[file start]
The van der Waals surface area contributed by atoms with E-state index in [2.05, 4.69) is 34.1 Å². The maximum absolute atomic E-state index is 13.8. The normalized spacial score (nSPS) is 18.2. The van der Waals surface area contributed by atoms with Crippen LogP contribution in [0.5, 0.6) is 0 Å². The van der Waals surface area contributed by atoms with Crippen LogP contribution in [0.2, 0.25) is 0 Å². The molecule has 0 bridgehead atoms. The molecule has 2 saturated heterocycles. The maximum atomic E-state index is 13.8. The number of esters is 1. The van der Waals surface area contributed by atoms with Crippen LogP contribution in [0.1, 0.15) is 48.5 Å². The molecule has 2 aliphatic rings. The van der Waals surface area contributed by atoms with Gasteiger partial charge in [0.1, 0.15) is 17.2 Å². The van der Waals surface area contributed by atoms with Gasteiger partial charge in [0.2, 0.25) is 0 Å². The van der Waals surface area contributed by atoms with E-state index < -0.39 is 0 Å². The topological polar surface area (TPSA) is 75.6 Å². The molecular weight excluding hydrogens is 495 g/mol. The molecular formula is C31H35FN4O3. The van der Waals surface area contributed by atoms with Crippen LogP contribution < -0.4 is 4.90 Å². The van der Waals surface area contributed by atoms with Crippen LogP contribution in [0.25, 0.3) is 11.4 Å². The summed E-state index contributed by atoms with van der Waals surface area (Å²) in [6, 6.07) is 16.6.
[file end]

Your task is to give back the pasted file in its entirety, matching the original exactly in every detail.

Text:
The van der Waals surface area contributed by atoms with E-state index in [2.05, 4.69) is 34.1 Å². The maximum absolute atomic E-state index is 13.8. The normalized spacial score (nSPS) is 18.2. The van der Waals surface area contributed by atoms with Crippen LogP contribution in [0.5, 0.6) is 0 Å². The van der Waals surface area contributed by atoms with Crippen LogP contribution in [0.2, 0.25) is 0 Å². The molecule has 0 bridgehead atoms. The molecule has 2 saturated heterocycles. The maximum atomic E-state index is 13.8. The number of esters is 1. The van der Waals surface area contributed by atoms with Crippen LogP contribution in [0.1, 0.15) is 48.5 Å². The molecule has 2 aliphatic rings. The van der Waals surface area contributed by atoms with Gasteiger partial charge in [0.1, 0.15) is 17.2 Å². The van der Waals surface area contributed by atoms with Gasteiger partial charge in [0.2, 0.25) is 0 Å². The van der Waals surface area contributed by atoms with E-state index < -0.39 is 0 Å². The topological polar surface area (TPSA) is 75.6 Å². The molecular weight excluding hydrogens is 495 g/mol. The molecular formula is C31H35FN4O3. The van der Waals surface area contributed by atoms with Crippen LogP contribution < -0.4 is 4.90 Å². The van der Waals surface area contributed by atoms with Crippen LogP contribution in [0.25, 0.3) is 11.4 Å². The summed E-state index contributed by atoms with van der Waals surface area (Å²) in [6, 6.07) is 16.6.